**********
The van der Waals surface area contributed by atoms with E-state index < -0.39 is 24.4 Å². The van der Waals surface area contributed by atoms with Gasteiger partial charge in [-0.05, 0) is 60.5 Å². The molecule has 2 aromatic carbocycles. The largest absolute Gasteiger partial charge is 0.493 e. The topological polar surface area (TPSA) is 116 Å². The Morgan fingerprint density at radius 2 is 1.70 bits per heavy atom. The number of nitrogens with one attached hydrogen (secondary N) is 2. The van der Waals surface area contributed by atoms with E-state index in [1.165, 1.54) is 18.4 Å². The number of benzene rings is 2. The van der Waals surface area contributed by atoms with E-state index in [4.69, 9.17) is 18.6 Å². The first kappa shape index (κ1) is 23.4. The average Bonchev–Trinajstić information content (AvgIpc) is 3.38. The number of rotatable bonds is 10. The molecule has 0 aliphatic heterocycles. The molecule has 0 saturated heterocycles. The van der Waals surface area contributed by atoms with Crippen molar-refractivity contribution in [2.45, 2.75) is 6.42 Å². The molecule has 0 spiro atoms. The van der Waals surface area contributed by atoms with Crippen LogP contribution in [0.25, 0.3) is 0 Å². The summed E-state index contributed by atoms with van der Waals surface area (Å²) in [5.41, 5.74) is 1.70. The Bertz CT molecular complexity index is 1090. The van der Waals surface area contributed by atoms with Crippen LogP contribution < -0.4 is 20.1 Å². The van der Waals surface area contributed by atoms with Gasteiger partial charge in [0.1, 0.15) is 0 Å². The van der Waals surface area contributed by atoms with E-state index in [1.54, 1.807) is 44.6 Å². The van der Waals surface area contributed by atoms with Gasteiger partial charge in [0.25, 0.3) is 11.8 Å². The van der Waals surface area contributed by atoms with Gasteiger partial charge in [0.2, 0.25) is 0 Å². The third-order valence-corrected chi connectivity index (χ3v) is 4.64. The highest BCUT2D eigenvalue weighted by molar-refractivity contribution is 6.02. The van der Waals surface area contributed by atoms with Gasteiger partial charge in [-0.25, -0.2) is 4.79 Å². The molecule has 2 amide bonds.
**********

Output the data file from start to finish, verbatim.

The van der Waals surface area contributed by atoms with E-state index < -0.39 is 24.4 Å². The van der Waals surface area contributed by atoms with Gasteiger partial charge in [-0.05, 0) is 60.5 Å². The molecule has 2 aromatic carbocycles. The largest absolute Gasteiger partial charge is 0.493 e. The topological polar surface area (TPSA) is 116 Å². The Morgan fingerprint density at radius 2 is 1.70 bits per heavy atom. The number of nitrogens with one attached hydrogen (secondary N) is 2. The van der Waals surface area contributed by atoms with E-state index in [1.165, 1.54) is 18.4 Å². The number of benzene rings is 2. The van der Waals surface area contributed by atoms with E-state index in [4.69, 9.17) is 18.6 Å². The first kappa shape index (κ1) is 23.4. The average Bonchev–Trinajstić information content (AvgIpc) is 3.38. The number of rotatable bonds is 10. The molecule has 0 aliphatic heterocycles. The molecule has 0 saturated heterocycles. The van der Waals surface area contributed by atoms with Crippen molar-refractivity contribution in [2.45, 2.75) is 6.42 Å². The molecule has 0 spiro atoms. The van der Waals surface area contributed by atoms with Crippen LogP contribution in [0.25, 0.3) is 0 Å². The summed E-state index contributed by atoms with van der Waals surface area (Å²) in [5.41, 5.74) is 1.70. The Bertz CT molecular complexity index is 1090. The van der Waals surface area contributed by atoms with Crippen LogP contribution < -0.4 is 20.1 Å². The van der Waals surface area contributed by atoms with Gasteiger partial charge in [0.1, 0.15) is 0 Å². The van der Waals surface area contributed by atoms with E-state index in [1.54, 1.807) is 44.6 Å². The van der Waals surface area contributed by atoms with Gasteiger partial charge in [0.25, 0.3) is 11.8 Å². The van der Waals surface area contributed by atoms with Gasteiger partial charge in [0.2, 0.25) is 0 Å². The third-order valence-corrected chi connectivity index (χ3v) is 4.64. The highest BCUT2D eigenvalue weighted by molar-refractivity contribution is 6.02. The van der Waals surface area contributed by atoms with Gasteiger partial charge in [-0.25, -0.2) is 4.79 Å². The molecule has 2 amide bonds.